Let Guitar God Eddie Van Halen Melt Your Brain With This Insane Solo – /Film

Eddie Van Halen

(Welcome to The Quarantine Stream, a new series where the /Film team shares what they’ve been watching while social distancing during the COVID-19 pandemic.)

The Video: Van Halen, Live in Toronto

Where You Can Stream It: YouTube

The Pitch: During a 1995 Van Halen concert in Toronto, rock and roll legend and guitar virtuoso Eddie Van Halen played a ten minute guitar solo which distilled his iconoclastic talent into one sublime video.

Why It’s Essential Viewing: Widely viewed as one of the greatest guitar players of all time, years of smoking finally caught up with Eddie Van Halen this week and he died of throat cancer at the age of 65. Thinking back over the breadth of his creative output, I was struck by how this video, a snapshot of a single live performance in the midst of a lengthy tour, combines Eddie’s spirit, playfulness, and next-level talent in one face-melting solo. If you’re a longtime fan or someone who’s completely unfamiliar with his work, you’ve gotta see this to believe it.

I distinctly remember being in the car with my dad when I heard “Eruption” for the first time on the radio. As a young kid who wanted to play the guitar, my mind was completely blown when he told me that the sound I was hearing was emanating from just a single guitar. I remember thinking if this was possible, what else was possible? My little brain could barely handle it.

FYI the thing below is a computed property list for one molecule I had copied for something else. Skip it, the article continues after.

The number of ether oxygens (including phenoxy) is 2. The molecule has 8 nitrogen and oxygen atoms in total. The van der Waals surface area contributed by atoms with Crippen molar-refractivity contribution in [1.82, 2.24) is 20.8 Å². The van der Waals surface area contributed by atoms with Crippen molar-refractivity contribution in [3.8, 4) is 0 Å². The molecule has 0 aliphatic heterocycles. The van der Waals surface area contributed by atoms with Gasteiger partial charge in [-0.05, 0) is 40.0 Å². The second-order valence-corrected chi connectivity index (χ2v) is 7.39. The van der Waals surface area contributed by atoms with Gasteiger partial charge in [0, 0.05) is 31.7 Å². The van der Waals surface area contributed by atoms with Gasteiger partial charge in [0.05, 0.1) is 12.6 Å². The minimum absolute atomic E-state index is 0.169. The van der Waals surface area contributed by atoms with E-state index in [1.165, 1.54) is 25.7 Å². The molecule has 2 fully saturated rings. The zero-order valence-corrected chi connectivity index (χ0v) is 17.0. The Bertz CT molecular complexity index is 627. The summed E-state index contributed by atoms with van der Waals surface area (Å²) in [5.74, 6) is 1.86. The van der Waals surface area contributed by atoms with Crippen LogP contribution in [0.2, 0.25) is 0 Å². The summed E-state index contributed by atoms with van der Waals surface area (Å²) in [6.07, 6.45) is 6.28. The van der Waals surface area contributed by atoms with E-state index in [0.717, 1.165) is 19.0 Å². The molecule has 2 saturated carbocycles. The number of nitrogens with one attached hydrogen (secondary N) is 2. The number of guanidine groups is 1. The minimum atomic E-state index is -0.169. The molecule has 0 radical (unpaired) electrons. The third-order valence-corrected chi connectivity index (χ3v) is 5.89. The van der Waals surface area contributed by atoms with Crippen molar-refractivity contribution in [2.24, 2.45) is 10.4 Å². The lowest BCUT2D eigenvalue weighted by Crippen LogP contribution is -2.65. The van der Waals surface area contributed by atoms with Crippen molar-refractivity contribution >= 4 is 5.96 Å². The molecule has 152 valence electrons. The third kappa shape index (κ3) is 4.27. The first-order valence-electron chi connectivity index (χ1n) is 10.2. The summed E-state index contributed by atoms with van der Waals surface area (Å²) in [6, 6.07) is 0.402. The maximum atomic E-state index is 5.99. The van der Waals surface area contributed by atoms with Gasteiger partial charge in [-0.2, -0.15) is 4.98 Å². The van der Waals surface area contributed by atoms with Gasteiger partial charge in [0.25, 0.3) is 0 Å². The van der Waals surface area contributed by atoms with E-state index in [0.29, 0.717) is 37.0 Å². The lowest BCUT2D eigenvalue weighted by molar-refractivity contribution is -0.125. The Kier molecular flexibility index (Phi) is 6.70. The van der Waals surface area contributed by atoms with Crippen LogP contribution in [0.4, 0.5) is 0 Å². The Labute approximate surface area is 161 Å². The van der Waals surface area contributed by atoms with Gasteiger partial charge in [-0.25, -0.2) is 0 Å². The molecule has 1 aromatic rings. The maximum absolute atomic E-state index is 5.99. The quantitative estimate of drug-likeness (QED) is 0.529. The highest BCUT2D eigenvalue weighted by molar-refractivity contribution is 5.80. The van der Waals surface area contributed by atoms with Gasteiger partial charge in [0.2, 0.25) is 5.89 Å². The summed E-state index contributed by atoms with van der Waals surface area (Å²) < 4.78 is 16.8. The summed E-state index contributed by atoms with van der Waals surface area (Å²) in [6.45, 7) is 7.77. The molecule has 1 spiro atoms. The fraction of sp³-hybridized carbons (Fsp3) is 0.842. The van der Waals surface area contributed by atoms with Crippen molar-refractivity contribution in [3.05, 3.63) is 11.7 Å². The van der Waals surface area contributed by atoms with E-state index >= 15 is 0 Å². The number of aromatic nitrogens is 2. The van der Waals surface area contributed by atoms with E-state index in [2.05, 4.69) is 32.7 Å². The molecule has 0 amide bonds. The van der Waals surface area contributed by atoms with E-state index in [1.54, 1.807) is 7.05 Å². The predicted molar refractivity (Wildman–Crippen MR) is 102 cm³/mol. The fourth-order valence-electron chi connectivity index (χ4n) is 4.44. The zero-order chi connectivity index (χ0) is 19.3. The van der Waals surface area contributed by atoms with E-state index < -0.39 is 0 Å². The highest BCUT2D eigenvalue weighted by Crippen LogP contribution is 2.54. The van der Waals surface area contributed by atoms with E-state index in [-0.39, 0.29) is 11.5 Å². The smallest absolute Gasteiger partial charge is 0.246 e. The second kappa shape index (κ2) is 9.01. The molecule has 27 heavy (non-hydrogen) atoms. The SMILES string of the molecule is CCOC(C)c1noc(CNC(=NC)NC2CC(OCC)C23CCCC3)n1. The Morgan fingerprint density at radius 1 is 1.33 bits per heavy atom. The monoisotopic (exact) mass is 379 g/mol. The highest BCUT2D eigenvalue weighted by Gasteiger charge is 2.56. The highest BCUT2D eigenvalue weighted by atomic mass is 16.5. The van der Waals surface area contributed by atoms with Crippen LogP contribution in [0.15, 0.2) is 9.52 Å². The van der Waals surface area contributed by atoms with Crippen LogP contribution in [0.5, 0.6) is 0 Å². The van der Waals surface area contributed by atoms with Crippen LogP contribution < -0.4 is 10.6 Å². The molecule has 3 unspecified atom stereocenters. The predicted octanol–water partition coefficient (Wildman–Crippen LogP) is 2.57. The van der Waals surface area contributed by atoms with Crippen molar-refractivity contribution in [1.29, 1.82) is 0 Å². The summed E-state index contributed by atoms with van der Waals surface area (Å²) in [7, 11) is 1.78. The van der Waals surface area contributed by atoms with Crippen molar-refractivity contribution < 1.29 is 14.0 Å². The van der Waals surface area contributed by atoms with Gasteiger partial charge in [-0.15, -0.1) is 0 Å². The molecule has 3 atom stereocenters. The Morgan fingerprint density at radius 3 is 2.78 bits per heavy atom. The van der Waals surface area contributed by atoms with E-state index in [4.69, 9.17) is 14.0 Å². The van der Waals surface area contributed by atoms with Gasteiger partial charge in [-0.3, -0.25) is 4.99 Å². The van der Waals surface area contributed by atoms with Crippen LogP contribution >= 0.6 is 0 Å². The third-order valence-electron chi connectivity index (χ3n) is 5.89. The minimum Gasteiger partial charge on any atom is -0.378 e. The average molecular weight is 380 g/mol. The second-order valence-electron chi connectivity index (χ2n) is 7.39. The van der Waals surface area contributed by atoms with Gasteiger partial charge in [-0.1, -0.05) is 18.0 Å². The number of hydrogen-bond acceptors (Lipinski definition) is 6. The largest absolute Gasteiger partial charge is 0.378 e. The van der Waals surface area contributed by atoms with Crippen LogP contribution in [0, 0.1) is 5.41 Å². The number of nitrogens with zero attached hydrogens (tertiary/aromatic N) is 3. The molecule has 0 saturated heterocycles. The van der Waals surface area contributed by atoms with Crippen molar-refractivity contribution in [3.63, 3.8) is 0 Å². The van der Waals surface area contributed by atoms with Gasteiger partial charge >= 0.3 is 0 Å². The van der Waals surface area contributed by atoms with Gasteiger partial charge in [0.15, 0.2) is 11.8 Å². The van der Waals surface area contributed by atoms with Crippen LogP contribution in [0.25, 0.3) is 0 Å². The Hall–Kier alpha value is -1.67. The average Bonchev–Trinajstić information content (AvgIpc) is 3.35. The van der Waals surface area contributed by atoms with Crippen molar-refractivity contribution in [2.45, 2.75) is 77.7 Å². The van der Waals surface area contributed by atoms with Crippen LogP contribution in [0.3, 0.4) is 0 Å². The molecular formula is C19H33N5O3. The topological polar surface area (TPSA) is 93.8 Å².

But that’s the thing with Eddie Van Halen’s guitar playing: you never really learn how to handle it. It’s always jaw-dropping, whether you’re hearing it for the first time or the thousandth. Years passed, I learned the basics of playing the guitar, and began to understand on a practical level how Eddie was able to conjure those sounds, but the amazement never went away. (And to anyone who thinks it’s easy to play stuff like this when you can “hide” behind pedals and effects, listen to him absolutely shred in the one-minute acoustic “Spanish Fly.”)

This performance (which I downloaded through Kazaa in the early 2000s) gives you a look at not only the blazing speed and ingenuity of Eddie’s finger-tapping, but also a glimpse at the way he was able to slip in homages to his classical music heroes and subsequently bring that type of music to a new generation. A pantheon-level musician and performer, it’s impossible to overstate the influence that Eddie Van Halen had on rock and roll music. But maybe this video will give you some sense of that awe I experienced the first time I heard this maniac let loose and turn a guitar into a makeshift heavy metal orchestra. Rest in peace, Eddie.

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